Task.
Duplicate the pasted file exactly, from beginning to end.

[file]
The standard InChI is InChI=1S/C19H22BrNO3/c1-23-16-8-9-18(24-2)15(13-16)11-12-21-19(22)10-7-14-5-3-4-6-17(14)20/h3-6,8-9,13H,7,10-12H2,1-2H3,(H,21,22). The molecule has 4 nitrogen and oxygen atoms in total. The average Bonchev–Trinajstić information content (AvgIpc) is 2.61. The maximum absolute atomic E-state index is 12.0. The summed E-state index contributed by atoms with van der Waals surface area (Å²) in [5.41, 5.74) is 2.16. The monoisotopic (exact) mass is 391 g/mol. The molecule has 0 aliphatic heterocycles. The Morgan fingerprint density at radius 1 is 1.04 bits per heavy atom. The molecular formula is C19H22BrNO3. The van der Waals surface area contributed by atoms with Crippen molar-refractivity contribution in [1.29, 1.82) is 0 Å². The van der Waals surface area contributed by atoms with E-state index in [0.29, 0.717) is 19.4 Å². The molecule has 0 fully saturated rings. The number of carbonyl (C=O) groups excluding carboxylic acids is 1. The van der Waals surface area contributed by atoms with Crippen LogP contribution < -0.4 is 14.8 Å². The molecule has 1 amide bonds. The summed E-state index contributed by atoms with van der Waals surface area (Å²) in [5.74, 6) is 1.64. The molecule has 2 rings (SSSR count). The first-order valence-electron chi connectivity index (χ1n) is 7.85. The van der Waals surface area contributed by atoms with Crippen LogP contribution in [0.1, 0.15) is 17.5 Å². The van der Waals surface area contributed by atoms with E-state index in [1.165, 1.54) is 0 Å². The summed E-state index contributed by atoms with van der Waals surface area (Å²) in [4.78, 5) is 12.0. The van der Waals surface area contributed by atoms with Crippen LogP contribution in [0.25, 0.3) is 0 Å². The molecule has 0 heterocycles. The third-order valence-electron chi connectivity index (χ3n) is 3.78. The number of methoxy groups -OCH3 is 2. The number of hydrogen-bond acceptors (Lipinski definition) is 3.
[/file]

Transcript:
The standard InChI is InChI=1S/C19H22BrNO3/c1-23-16-8-9-18(24-2)15(13-16)11-12-21-19(22)10-7-14-5-3-4-6-17(14)20/h3-6,8-9,13H,7,10-12H2,1-2H3,(H,21,22). The molecule has 4 nitrogen and oxygen atoms in total. The average Bonchev–Trinajstić information content (AvgIpc) is 2.61. The maximum absolute atomic E-state index is 12.0. The summed E-state index contributed by atoms with van der Waals surface area (Å²) in [5.41, 5.74) is 2.16. The monoisotopic (exact) mass is 391 g/mol. The molecule has 0 aliphatic heterocycles. The Morgan fingerprint density at radius 1 is 1.04 bits per heavy atom. The molecular formula is C19H22BrNO3. The van der Waals surface area contributed by atoms with Crippen molar-refractivity contribution in [1.29, 1.82) is 0 Å². The van der Waals surface area contributed by atoms with E-state index in [0.29, 0.717) is 19.4 Å². The molecule has 0 fully saturated rings. The number of carbonyl (C=O) groups excluding carboxylic acids is 1. The van der Waals surface area contributed by atoms with Crippen LogP contribution < -0.4 is 14.8 Å². The molecule has 1 amide bonds. The summed E-state index contributed by atoms with van der Waals surface area (Å²) in [5.74, 6) is 1.64. The molecule has 2 rings (SSSR count). The first-order valence-electron chi connectivity index (χ1n) is 7.85. The van der Waals surface area contributed by atoms with Crippen LogP contribution in [0.1, 0.15) is 17.5 Å². The van der Waals surface area contributed by atoms with E-state index in [1.165, 1.54) is 0 Å². The summed E-state index contributed by atoms with van der Waals surface area (Å²) in [4.78, 5) is 12.0. The van der Waals surface area contributed by atoms with Crippen LogP contribution in [0.25, 0.3) is 0 Å². The molecule has 0 heterocycles. The third-order valence-electron chi connectivity index (χ3n) is 3.78. The number of methoxy groups -OCH3 is 2. The number of hydrogen-bond acceptors (Lipinski definition) is 3.